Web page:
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Learn more about a company whose entire staff is autistic

Learn more about a company whose entire staff is autistic

In April 2018, the Centers for Disease Control and Prevention (CDC) released an update on just how prevalent autism is in American children. Through various records, their new estimate was a 15 percent increase from the report two years prior - that autism affects 1 in 59 children.

And once those children grow up, in can be difficult to find and keep a job. It's so difficult, a recent survey found that more than two-thirds of adults with Autism Spectrum Disorder are unemployed or, at the very least, underemployed.

Still, there are many employers out there who are autism-friendly. And some only employ those with autism, like Auticon.

A company founded with a mission

Gary Benoist, a father of two autistic sons, founded a Los Angeles firm in 2013 called MindSpark. It was later acquired by German-based Auticon, an international IT service provider and the "first company in Germany to exclusively employ people on the autism spectrum as Technology consultants."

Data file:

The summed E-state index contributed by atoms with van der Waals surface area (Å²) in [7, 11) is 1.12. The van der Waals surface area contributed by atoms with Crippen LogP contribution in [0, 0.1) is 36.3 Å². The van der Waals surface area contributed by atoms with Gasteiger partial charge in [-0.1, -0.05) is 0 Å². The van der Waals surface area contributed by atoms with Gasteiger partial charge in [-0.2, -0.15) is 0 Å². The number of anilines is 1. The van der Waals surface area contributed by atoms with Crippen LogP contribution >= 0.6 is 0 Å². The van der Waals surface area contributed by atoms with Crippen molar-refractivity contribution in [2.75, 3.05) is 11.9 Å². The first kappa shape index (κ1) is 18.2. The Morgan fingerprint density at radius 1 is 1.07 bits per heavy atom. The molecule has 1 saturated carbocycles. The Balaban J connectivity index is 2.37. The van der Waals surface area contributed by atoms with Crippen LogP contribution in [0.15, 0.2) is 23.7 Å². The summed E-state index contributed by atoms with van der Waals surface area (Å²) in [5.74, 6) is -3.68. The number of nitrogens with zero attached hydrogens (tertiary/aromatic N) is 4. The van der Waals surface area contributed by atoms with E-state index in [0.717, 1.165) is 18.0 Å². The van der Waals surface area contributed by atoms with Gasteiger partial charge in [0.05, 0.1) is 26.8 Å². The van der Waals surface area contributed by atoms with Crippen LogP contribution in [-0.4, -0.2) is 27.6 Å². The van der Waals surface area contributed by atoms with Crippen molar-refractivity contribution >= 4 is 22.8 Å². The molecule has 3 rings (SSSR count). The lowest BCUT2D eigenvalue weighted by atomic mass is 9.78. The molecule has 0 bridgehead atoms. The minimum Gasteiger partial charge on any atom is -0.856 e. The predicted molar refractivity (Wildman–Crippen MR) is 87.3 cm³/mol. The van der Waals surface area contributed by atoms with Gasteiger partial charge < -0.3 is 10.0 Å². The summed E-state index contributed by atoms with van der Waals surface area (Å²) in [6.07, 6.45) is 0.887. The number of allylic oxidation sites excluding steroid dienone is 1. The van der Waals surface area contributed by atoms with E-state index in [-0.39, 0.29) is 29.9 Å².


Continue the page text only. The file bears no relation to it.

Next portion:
Benoist wanted to make sure his sons would get the help they needed, no matter where they worked. But there were few options.

"Both are incredibly capable and smart and deserve an opportunity to be able to express that," Benoist told the BBC. "I felt that the gap had to be filled and there was no other way to fill it than by taking action myself."

The business is now 150 employees strong and one of his sons works in the finance department.

Bonus: New tech helps kids with autism

According to the BBC, if Auticon employees have noise sensitivity, they can use headphones. Or they can work in a dark room and communicate with other staff via messaging apps if they're uncomfortable verbally.

How people with autism can find jobs

Anxiety is typically heightened in those with autism, so the prospect of an interview can be extremely intimidating. So, Auticon makes sure the hiring managers aren't critical.

Microsoft also hires autistic workers. Other companies that employ those with austism like SAP, a German software firm, lets prospective candidates build Legos instead of going through a formal interview. It's used as a way to determine the applicant's problem-solving skills and commitment.

Auticon then holds a four-week training schedule to determine if prospects are suited for extended employment, according to the BBC.

Advocacy group Autism Speaks provides a number of resources on their websites to help:

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Source: BBC News
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